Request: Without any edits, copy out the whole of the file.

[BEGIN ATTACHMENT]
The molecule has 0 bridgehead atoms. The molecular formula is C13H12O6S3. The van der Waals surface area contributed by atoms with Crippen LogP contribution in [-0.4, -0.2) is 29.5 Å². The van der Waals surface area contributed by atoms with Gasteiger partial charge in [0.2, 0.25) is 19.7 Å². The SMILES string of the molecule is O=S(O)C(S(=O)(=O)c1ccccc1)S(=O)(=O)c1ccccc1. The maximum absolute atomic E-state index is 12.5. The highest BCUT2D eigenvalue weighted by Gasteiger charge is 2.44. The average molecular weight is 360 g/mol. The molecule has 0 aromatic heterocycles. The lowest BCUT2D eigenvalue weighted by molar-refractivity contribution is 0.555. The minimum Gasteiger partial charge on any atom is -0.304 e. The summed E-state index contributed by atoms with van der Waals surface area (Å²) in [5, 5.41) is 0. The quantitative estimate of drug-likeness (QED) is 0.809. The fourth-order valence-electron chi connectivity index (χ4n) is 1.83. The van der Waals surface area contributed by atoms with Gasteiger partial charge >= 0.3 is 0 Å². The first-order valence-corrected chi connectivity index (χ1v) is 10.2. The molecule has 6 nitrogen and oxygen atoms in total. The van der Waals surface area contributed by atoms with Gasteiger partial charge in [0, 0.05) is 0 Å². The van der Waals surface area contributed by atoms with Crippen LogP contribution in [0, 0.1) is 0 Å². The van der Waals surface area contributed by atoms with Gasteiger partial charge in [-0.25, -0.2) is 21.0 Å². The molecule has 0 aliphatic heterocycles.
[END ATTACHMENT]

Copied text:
The molecule has 0 bridgehead atoms. The molecular formula is C13H12O6S3. The van der Waals surface area contributed by atoms with Crippen LogP contribution in [-0.4, -0.2) is 29.5 Å². The van der Waals surface area contributed by atoms with Gasteiger partial charge in [0.2, 0.25) is 19.7 Å². The SMILES string of the molecule is O=S(O)C(S(=O)(=O)c1ccccc1)S(=O)(=O)c1ccccc1. The maximum absolute atomic E-state index is 12.5. The highest BCUT2D eigenvalue weighted by Gasteiger charge is 2.44. The average molecular weight is 360 g/mol. The molecule has 0 aromatic heterocycles. The lowest BCUT2D eigenvalue weighted by molar-refractivity contribution is 0.555. The minimum Gasteiger partial charge on any atom is -0.304 e. The summed E-state index contributed by atoms with van der Waals surface area (Å²) in [5, 5.41) is 0. The quantitative estimate of drug-likeness (QED) is 0.809. The fourth-order valence-electron chi connectivity index (χ4n) is 1.83. The van der Waals surface area contributed by atoms with Gasteiger partial charge >= 0.3 is 0 Å². The first-order valence-corrected chi connectivity index (χ1v) is 10.2. The molecule has 6 nitrogen and oxygen atoms in total. The van der Waals surface area contributed by atoms with Gasteiger partial charge in [0, 0.05) is 0 Å². The van der Waals surface area contributed by atoms with Crippen LogP contribution in [0, 0.1) is 0 Å². The van der Waals surface area contributed by atoms with Gasteiger partial charge in [-0.25, -0.2) is 21.0 Å². The molecule has 0 aliphatic heterocycles.